So to 1932, the year of that dramatic BRDC British Empire Trophy race in which Eyston in the Panhard duelled for 100 miles with Cobb’s 10.5-litre Delage, to lose by a fifth of a second. This race and the protests after it have been described in Motor sport and in my Brooklands Giants book.
George told me that the Panhard’s steering was set for straight sprint courses; I just wonder if this made Eyston ease off for a moment as he became tired through holding it on the bankings, so letting Cobb by? He tried desperately to re-pass, even to forcing the big car early off the Byfleet banking in the hope of passing the Delage on the inside at the Fork, to no avail. At Whitsun, at the opposite extreme, Eyston demonstrated the MG ‘Magic Midget’ with which he had set the Class-H mile record to 118.38mph on Pendine sands. At the meeting he raised the 750 c lap-record to 112.93mph. Some demonstration!
In the 1932 BRDC ‘500’ the bad luck that had so often dogged GET when he was leading this tough race returned, the MG ‘Midget’ with a 7000rpm Powerplus-blown engine breaking a piston when Bert Denley was doing his able stint.
Spending much time in France, Eyston entered for the French GP at Montlhery (again) and managed a splendid third place in a Monza Alfa Romeo, a lap behind Camparrs Maserati and Etancelin’s similar Alfa. But undoubtedly his greatest road-race performance was leading home, with Count Lurani as co-driver, the MG Magnette team, as fully described in April’sMotor Sport, all three MGs beating the 1100cc Maseratis.
In the 1933 International Trophy race the ‘Magic Midget’ inconsiderately shed a rear wheel, and in the ‘500’, which he had so often led, it was ahead of Dixon’s Riley, going splendidly, when after two hours it stopped, the sparks apparently missing; George walked over to the Aero Club and ordered lunch! He had better luck in the 1934 International Trophy, winning in the MG Magnette ‘Humbug’, with the road-racing body, in spite of stalling the engine when baulked at a corner, GET jumping out for a motorcycle-like push-and-jump-in restart. After he had been flagged the victor, he was asked why, and remarked “Well, I have been racing for about 100 years; it’s time I won something” But had luck struck again in that year’s BRDC ‘500’, when Wal Handley, GETs’s co-driver, crashed the MG after lapping very fast in the rain.
At the age of 52, Eyston was now devoting more time to his other speed pursuits, but he also organised the ‘All-girls’ PA MG team at Le Mans in 1935; they could not have had a nicer ‘sugar-daddy’ to guide them to finish in formation as intended. Before that he had been leader of the team of new R-type all-independently sprung MG Midgets in the IoM Mannin Beg. Having failed in the International Trophy they now did so again. Handley’s went first, then Eyston stopped, running all the way to his pit and back from the other side of the course to get spares, but to no avail, and finally Norman Black dropped out.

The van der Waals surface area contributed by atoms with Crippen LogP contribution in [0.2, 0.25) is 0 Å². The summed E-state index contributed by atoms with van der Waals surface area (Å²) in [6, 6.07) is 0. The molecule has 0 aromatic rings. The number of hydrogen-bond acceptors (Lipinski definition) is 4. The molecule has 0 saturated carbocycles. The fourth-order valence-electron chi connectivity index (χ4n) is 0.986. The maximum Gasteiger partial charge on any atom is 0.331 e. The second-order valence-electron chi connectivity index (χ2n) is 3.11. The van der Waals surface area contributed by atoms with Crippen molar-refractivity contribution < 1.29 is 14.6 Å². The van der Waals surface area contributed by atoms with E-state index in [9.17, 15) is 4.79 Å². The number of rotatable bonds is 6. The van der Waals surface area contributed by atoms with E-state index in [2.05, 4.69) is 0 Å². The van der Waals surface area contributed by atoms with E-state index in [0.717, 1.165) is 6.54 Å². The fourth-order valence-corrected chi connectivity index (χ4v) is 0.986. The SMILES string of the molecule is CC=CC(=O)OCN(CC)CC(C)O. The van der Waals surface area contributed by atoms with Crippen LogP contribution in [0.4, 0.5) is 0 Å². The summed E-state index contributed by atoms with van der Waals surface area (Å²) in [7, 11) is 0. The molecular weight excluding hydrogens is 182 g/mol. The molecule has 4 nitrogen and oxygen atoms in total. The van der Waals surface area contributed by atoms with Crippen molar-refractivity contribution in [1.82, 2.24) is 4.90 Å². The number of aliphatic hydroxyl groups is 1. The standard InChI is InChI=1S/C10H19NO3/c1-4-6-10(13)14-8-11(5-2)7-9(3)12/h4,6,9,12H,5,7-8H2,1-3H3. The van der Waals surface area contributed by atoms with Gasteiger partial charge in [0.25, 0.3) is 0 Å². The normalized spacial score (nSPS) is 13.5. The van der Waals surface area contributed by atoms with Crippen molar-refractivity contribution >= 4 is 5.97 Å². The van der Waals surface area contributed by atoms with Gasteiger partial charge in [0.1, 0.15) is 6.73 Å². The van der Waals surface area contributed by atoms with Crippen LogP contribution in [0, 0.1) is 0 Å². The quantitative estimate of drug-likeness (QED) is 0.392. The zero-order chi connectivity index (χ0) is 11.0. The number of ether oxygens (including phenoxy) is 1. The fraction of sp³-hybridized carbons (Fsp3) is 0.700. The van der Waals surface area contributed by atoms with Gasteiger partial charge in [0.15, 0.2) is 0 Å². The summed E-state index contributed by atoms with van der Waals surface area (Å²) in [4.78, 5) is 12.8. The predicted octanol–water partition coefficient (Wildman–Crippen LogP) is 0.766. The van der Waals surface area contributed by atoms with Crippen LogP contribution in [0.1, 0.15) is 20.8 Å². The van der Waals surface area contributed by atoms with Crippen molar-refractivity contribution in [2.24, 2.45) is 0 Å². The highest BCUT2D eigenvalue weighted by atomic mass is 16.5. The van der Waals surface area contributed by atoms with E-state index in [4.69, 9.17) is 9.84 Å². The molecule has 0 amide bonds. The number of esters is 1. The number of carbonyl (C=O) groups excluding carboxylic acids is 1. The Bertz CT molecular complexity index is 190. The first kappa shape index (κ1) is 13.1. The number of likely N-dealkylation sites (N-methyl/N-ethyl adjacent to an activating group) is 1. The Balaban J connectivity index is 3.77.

Eyston was awarded the OBE and the Segrave “Trophy, and he was a Knight of the Sovereign Order of Malta. He also gained a 130mph Brooklands badge in 1932 with the Panhard. This does not pretend to be a complete account. But I hope that it indicates that he who thrice broke the LSR, took the World’s hour-record four times, to 153.53mph, the 12 hours three times, to 163.39mph, the 24-hours twice, to 149.19rnph, the 48-hours record to 136.34 and the fastest pre-war diesel-car record to 158.67mph, was also not a had racing driver.
It has been said that truth is stranger than fiction. Here is a racing mechanical disaster which endorses this. We have heard of drivers coasting to the finish of a…
The Montlhèry Meeting
(Oct. 10th) The final meeting for 1954 on the Montlhèry track near Paris took place on the Sunday of Paris-Salon week and included races for modified production cars, the Monomill…
A veteran of the 1929 Indy 500 is one of those under the hammer Along with a packed race programme at the Goodwood Revival, more than 2.5 million pounds worth…